newString(value, st, len - st) : null;

    As we can see, in the old implementation, using two iterations, the index of the first non-space is calculated first, and then the index of the last non-space, and then a new line is cut from these data and returned. Just spaces are cut off, we will notice it.

    Now look at the strip () method.

    publicstatic String strip(byte[] value){
            int left = indexOfNonWhitespace(value);
            if (left == value.length) {
            int right = lastIndexOfNonWhitespace(value);
            return ((left > 0) || (right < value.length)) ? newString(value, left, right - left) : null;
        publicstaticintindexOfNonWhitespace(byte[] value){
            int length = value.length;
            int left = 0;
            while (left < length) {
                char ch = (char)(value[left] & 0xff);
                if (ch != ' ' && ch != '\t' && !Character.isWhitespace(ch)) {
            return left;
        publicstaticintlastIndexOfNonWhitespace(byte[] value){
            int length = value.length;
            int right = length;
            while (0 < right) {
                char ch = (char)(value[right - 1] & 0xff);
                if (ch != ' ' && ch != '\t' && !Character.isWhitespace(ch)) {
            return right;

    The new method defines in general all cases when a symbol is not visible, be it a space, tab, and so on. (those who wish can climb into the jungle of the isWhiteSpace implementation).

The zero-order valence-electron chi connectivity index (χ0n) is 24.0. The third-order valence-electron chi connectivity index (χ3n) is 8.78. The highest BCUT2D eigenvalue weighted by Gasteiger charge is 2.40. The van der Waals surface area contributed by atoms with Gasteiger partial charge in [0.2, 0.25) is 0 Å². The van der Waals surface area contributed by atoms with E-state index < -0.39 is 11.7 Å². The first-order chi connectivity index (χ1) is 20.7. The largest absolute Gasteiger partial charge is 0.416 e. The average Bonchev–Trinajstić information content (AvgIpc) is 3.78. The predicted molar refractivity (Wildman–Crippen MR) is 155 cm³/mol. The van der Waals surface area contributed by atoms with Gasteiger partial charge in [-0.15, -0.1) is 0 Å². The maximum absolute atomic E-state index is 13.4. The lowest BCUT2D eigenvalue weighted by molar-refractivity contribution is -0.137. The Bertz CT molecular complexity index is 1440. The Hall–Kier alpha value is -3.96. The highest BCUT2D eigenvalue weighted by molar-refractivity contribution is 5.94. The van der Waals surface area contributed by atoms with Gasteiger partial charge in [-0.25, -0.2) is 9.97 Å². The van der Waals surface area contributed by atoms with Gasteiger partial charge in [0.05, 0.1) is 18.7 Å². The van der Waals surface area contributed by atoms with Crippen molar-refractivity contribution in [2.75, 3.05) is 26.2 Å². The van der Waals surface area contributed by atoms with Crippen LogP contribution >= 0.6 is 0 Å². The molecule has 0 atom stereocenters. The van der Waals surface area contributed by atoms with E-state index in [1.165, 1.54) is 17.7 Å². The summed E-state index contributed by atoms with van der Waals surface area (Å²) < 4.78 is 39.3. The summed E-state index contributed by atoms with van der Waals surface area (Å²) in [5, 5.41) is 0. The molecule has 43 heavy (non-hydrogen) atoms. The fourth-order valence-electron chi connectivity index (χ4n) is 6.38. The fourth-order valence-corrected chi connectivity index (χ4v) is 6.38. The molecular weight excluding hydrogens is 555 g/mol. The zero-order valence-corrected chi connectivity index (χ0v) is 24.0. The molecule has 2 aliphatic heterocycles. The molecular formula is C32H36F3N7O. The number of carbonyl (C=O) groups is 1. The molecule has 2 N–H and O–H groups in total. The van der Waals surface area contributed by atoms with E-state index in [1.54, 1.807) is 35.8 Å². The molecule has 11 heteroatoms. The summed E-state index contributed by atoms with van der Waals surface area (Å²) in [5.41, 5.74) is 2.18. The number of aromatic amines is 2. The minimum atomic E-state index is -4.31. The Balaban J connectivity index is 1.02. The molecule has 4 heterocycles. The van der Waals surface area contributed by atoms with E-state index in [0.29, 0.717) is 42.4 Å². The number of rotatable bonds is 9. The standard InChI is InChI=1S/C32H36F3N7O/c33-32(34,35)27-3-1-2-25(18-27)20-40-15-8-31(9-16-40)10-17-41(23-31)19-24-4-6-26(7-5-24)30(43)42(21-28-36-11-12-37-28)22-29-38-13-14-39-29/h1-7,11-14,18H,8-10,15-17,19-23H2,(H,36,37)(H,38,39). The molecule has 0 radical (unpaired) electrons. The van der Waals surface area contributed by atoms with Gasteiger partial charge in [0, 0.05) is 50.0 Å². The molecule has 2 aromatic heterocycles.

Thus, the new method is preferable if you want to cut off not only spaces, but in general all invisible characters.

    isBlank ();

    The method returns the result of the query whether this string is “empty”, containing no characters except spaces, tabs and other invisible characters.

    That is, if we execute this code:

    String blank = "     ";
    Boolean isBlank = blank.isBlank();

    The result will be:


    Inside the method itself, there are two implementations - for Latin characters and for a string in UTF-16 encoding.

            return indexOfNonWhitespace() == length();
            if (isLatin1()) {
                return StringLatin1.indexOfNonWhitespace(value);
            } else {
                return StringUTF16.indexOfNonWhitespace(value);

    repeat ();